CC: I don't think so. People doing her job are just bureaucrats. They're executing a series of tasks that were given to them. The reason she's doing it, I think, is that she was subjected to that questionnaire three times, one for each person she lost. She was probably put through it with a punishing, clumsy, poorly-trained government employee. I think she's very proud, and so she's determined that somebody that went through something extraordinarily traumatic like her, wasn't going to suffer what she suffered. She was going to handle that in a sensitive way and make the experience more positive. Now, on the other side of that, she's also indulging in grief all the time. So it's complicated.

BA: A big deal was made over how Nora was delivering question #121: "In your opinion, do you think the Departed is in a better place?" What changed about Nora's delivery of that question after her moment with Wayne?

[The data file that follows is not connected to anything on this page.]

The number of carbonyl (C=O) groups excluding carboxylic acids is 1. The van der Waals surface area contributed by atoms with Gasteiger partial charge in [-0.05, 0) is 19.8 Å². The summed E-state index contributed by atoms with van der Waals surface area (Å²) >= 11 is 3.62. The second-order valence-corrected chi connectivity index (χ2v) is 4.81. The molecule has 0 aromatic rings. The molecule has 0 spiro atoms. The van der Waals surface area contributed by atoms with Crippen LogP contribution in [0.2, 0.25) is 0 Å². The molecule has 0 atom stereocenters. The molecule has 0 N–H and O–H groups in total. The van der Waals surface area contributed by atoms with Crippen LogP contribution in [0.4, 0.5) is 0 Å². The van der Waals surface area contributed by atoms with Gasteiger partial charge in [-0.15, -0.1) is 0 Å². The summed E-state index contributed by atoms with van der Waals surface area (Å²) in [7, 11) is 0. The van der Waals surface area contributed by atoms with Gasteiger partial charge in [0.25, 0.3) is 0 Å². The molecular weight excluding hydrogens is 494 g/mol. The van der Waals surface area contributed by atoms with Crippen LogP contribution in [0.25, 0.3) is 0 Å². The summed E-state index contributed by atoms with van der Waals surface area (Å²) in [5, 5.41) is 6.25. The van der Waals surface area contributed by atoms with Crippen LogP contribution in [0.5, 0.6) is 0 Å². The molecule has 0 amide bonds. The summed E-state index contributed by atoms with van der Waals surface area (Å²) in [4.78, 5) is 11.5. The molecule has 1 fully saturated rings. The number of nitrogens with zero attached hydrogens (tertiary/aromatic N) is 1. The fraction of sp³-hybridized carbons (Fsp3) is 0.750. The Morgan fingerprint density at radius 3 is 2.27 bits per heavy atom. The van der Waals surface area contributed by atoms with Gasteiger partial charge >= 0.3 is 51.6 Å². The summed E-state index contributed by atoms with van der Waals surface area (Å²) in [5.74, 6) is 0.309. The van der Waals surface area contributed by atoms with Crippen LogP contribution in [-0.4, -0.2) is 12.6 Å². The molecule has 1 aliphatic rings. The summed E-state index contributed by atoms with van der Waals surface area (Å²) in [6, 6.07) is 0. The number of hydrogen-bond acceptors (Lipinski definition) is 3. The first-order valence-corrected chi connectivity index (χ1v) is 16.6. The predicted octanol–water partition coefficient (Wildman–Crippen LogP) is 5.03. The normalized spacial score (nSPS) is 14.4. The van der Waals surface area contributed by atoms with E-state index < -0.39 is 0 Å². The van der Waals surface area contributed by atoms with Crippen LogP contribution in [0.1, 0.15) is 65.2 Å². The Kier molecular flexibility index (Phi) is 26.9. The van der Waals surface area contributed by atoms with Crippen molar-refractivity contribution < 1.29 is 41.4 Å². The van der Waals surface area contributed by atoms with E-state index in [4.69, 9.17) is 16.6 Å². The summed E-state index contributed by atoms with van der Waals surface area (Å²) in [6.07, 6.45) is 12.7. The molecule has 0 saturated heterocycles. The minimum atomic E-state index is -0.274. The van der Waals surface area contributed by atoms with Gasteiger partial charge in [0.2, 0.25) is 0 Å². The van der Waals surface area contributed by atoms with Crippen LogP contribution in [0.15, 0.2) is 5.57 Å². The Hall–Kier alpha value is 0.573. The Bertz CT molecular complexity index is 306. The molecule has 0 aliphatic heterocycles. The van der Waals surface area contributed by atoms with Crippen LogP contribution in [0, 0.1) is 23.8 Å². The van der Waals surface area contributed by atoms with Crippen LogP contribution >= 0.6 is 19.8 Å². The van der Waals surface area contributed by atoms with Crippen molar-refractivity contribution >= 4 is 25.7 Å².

CC: What do you think about it?

BA: My turn again?! I'm not too sure. Maybe whatever it was that he did to unlock her helped her to deliver the question in such a way so as not to elicit sympathy?

CC: I'm not sure, either. I don't know that Nora's even sure about what was going on there. I can tell you she didn't like being accused of influencing people during the interview, and she was bound and determined to prove to herself that she wasn't doing anything to influence them. Now that's just Nora's point of view, whether or not objectively that's true. But I think she got the answer she was looking for: that it wasn't her. But that doesn't mean it wasn't her. Does that make sense?

BA: So it seems like we hit a major turning point for Nora Durst. Can you give us any idea about what we can expect from her in the last few episodes of the season?

CC: [really long pause] I can't. I'm not allowed. Hopefully … more surprises? I think you're right: we have hit a turning point for her, and I think … you should expect some things to change for her. And that's all I can say.

BA: I should have known not to ask for any spoilers from an actor on a LIndelof show!

CC: No, no, you're fine. I'll just get in trouble. They'll fire me, but they'll leave you alone.